Sam did a TEDX talk about the transformative process involved in business and government leaders working together to address tipping-point issues in cities. After the talk, his Harvard Business School professor challenged him to find more cities where CEOs achieved great public good while still overseeing their companies.

 

The CEO as Urban Statesman is now a book written by Sam A. Williams and published by Mercer University, now available on Amazon.com. Click here to purchase

 

 

Sam found over a dozen cities where business leaders have stepped up to the challenge of leading complex solutions through a political mine field. Sam's book, The CEO As Urban Statesman tells their stories and identifies the lessons learned by studying their experiences. Here are a few:

 

Lee Fisher

 

CITY FUNDING, OKLAHOMA CITY, OK

CEO Ray Ackerman and part-time mayor Ron Norick convinced the public to approve funding for a major redevelopment of the city’s downtown. A drainage canal was turned into a rowing venue, spawning an entertainment district for young professionals and is now a major tourist attraction.

CRITICAL HEALTHCARE, ATLANTA GA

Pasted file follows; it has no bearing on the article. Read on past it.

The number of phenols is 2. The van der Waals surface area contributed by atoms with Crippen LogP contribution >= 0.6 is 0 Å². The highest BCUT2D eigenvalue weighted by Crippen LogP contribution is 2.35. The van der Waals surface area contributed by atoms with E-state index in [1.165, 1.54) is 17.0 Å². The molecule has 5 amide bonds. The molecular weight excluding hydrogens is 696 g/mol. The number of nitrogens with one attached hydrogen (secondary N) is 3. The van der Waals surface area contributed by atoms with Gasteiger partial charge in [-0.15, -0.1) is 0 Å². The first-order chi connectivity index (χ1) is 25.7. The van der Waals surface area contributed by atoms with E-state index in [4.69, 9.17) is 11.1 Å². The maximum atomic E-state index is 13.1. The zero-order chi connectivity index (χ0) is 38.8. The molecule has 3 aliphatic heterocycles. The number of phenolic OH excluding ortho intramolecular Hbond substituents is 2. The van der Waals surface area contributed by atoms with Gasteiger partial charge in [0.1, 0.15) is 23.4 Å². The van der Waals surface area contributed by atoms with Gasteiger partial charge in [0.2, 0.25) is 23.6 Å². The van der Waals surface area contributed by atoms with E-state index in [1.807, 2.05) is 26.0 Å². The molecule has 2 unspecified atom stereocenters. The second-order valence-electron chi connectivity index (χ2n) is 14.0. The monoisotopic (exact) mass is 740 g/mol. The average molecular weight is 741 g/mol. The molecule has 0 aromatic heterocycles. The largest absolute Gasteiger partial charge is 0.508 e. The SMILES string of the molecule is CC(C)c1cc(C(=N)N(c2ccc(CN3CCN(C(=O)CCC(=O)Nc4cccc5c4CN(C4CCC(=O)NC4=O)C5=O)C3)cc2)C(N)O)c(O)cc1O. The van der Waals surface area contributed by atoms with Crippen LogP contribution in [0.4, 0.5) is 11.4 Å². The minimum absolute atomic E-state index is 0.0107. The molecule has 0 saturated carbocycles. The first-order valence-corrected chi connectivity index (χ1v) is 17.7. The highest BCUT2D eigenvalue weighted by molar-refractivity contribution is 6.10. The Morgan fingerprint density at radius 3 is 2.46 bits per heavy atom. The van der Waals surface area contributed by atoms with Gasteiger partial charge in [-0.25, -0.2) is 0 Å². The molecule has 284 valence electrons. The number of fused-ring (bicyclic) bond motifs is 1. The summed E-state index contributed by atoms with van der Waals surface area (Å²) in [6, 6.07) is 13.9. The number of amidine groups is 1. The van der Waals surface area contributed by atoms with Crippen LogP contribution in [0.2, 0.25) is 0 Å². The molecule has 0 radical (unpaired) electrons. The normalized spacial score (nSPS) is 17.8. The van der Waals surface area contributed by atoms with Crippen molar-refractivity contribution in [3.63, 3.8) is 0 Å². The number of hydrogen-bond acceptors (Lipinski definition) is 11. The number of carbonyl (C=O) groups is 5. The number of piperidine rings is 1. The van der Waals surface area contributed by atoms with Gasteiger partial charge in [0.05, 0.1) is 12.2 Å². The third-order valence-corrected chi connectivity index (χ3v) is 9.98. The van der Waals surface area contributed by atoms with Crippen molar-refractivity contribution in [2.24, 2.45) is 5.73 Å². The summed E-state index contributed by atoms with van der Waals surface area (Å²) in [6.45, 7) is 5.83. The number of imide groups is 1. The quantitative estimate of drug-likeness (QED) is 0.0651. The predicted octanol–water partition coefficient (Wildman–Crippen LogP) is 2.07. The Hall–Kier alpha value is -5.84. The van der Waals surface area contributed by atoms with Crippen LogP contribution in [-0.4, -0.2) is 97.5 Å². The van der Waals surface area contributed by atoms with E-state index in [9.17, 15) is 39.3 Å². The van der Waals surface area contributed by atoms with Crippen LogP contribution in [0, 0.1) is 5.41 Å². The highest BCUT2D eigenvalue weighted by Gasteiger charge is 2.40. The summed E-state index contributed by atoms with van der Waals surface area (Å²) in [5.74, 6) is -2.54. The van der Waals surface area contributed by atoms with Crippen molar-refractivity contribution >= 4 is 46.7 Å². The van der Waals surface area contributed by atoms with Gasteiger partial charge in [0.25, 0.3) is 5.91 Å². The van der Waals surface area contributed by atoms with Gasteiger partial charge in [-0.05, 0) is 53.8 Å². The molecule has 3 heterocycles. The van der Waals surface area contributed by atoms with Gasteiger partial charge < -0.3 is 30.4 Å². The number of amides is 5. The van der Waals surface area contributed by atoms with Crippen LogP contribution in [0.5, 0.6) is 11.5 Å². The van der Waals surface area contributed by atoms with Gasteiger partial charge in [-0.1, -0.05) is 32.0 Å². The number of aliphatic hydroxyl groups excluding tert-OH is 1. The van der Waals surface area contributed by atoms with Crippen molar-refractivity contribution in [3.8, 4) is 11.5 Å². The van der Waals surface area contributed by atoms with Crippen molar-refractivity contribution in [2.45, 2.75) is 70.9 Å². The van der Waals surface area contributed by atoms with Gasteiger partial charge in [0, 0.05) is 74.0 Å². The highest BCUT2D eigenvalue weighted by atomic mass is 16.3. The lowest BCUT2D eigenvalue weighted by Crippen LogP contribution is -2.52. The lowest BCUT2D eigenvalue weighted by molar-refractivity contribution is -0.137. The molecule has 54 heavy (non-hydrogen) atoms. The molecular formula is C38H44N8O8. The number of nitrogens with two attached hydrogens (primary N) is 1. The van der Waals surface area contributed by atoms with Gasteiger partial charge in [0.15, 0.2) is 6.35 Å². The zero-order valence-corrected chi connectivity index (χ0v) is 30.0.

CEOs Pete Correll, Tom Bell, and Michael Russell led a successful effort to rescue Atlanta’s safety-net Grady Hospital from impending financial collapse. They restructured its governance, and with their incredible turnaround, Grady has raised $350 million to become a stellar success.

QUALITY OF LIFE, COLUMBUS, GA

John Turner, a Columbus, Georgia executive, worked for 14 years to create the longest urban whitewater course in the world on a stretch of the Chattahoochee River that runs through downtown Columbus. Columbus State University now has a downtown campus and the area is an Innovation District that draws highly educated young professionals.

CRISIS INTERVENTION, HOUSTON, TX

Following the devastation caused by Hurricane Ike in Houston, former astronaut and African-American entrepreneur Mae Jemison was asked by governor Perry to lead a multi-jurisdictional task force to examine better ways of responding to natural disasters. Many of these recommendations are now in practice to alleviate future crises.

TRANSPORTATION, SALT LAKE CITY, UT

Salt Lake City was much in need of an extensive transit and highway system. To meet this challenge, Zions Bank CEO Scott Anderson headed a coalition of business executives, including Chamber CEO Lane Beattie, to lead a successful sales tax referendum. This enabled the city to move the plan's implementation up by 15 years.

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